And, I suppose that does, indeed, raise a religious issue of some significance. WHAT WILL GOD SAY ABOUT YOU WHEN YOU DIE? Will He (She/Thou) say “Well done” or not? What will constitute God’s stamp of approval on what you’ve done with the life you’ve been given? Again, it most certainly has to do with relationships and character and values. God is all about values and expects character from all of us. Most of us, whether we are God followers or not, tend to hold that concept as sacrosanct. We SHOULD be a person of sterling character (honest and good and true) and we SHOULD hold those values outlined in the Ten Commandments as the gold standard by which we live…
As a Christian, a relationship with the creator is the greatest boost to the character we display and the values we cling to and a way of life that is admirable. Knowing Jesus simply makes us better people (or at least it ought to). And it gives those we love a hope to cling to in their time of grief at our dying.
Following is a list of things I hope people will say about me when I’m gone:
He loved life
He was an amazing father and grandfather
He loved people deeply and was not afraid to show it
He told people all the time what they meant to him
He was never afraid to say the words, ‘I love you’
He told people of the beauty he saw in them
He was very affectionate to his wife and his family
He was sensitive to the needs of others
He was creative
He was never afraid to try new things
He was no push over and could express his opinions well
He was one of the most calm people you would ever meet
He was as good looking as his genes would allow
He was respectful of life and how short it is
He took good care of his body
He enjoyed toying with ideas and concepts – he had a sharp mind
He was honest
He was generous
He was a hard worker
He was playful
He was hopeful
He was funny
He was never in a rut
He was not afraid of change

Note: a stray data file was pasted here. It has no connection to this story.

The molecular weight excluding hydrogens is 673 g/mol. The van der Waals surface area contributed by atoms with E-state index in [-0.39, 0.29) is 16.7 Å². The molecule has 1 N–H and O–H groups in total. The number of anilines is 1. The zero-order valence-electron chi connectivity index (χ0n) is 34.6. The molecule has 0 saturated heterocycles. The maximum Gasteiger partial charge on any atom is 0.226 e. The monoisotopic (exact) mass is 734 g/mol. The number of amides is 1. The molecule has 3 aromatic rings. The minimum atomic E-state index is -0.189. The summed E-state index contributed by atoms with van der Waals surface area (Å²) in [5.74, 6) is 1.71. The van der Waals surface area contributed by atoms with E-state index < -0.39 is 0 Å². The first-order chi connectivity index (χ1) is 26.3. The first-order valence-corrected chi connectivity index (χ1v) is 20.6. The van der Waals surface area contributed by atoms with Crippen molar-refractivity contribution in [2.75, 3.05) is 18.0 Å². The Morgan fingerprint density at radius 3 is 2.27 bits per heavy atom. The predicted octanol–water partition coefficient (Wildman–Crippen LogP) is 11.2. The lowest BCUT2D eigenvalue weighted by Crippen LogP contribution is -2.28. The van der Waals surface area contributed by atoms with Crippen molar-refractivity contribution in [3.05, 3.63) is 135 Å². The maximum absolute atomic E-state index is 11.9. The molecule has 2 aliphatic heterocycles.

He did not waste precious moments
He made a difference in the lives of others and in his world
He had an entrepreneurial spirit
He inspired others
He was willing to go out of his way to help others
That’s my current list. I suspect that when I go to bed tonight my subconscious mind will come up with other things and I’ll have to add to it in the morning. I do hope my eulogy will be an easy one to write – that my loved ones will be able to think of things to say about me – not so much what I did in life, but how I lived it and how I interacted and related to others – the kind of person I was…
Now - you make your list. Think about it all day today and allow your subconscious to work on it tonight. Tomorrow, take a few minutes and list the things that should be included in your eulogy. Then make those things the central focus of who you are. If you do, you will be blessed. Your world will be blessed… and when you die, your family and friends - and the minister who eulogizes you – will have all manner of good things to say about you.
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Steve Schafer is the founder of TheEulogyWriters and the author of hundreds of heartfelt, wonderful eulogies. He lives in Michigan and has been writing eulogies for well over thirty years. The articles in this blog are designed to help people through the process of losing loved ones and exploring issues in the aging process.
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Writers: Steve Schafer, Ralph DiBiasio-Snyder, Abi Galeas, Miriam Hill